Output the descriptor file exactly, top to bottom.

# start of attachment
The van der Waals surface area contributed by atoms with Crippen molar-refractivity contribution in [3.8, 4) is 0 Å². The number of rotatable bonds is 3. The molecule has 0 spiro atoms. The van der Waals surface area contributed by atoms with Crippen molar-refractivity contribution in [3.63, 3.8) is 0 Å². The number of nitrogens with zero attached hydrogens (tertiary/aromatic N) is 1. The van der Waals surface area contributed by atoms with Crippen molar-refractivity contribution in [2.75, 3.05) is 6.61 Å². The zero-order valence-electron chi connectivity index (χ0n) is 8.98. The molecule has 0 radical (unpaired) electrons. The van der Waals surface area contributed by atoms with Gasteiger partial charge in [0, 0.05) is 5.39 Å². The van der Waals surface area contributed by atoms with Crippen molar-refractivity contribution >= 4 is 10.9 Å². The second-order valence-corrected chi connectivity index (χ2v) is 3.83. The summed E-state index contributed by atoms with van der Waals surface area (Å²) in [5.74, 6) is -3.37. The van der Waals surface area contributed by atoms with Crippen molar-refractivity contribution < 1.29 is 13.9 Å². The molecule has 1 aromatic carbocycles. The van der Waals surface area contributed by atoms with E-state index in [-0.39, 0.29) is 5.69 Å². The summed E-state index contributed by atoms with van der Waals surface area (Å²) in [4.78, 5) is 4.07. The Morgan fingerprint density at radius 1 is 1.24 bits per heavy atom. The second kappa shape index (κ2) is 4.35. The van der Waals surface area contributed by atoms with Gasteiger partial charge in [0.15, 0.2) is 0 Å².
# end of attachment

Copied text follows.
The van der Waals surface area contributed by atoms with Crippen molar-refractivity contribution in [3.8, 4) is 0 Å². The number of rotatable bonds is 3. The molecule has 0 spiro atoms. The van der Waals surface area contributed by atoms with Crippen molar-refractivity contribution in [3.63, 3.8) is 0 Å². The number of nitrogens with zero attached hydrogens (tertiary/aromatic N) is 1. The van der Waals surface area contributed by atoms with Crippen molar-refractivity contribution in [2.75, 3.05) is 6.61 Å². The zero-order valence-electron chi connectivity index (χ0n) is 8.98. The molecule has 0 radical (unpaired) electrons. The van der Waals surface area contributed by atoms with Gasteiger partial charge in [0, 0.05) is 5.39 Å². The van der Waals surface area contributed by atoms with Crippen molar-refractivity contribution >= 4 is 10.9 Å². The second-order valence-corrected chi connectivity index (χ2v) is 3.83. The summed E-state index contributed by atoms with van der Waals surface area (Å²) in [5.74, 6) is -3.37. The van der Waals surface area contributed by atoms with Crippen molar-refractivity contribution < 1.29 is 13.9 Å². The molecule has 1 aromatic carbocycles. The van der Waals surface area contributed by atoms with E-state index in [-0.39, 0.29) is 5.69 Å². The summed E-state index contributed by atoms with van der Waals surface area (Å²) in [4.78, 5) is 4.07. The Morgan fingerprint density at radius 1 is 1.24 bits per heavy atom. The second kappa shape index (κ2) is 4.35. The van der Waals surface area contributed by atoms with Gasteiger partial charge in [0.15, 0.2) is 0 Å².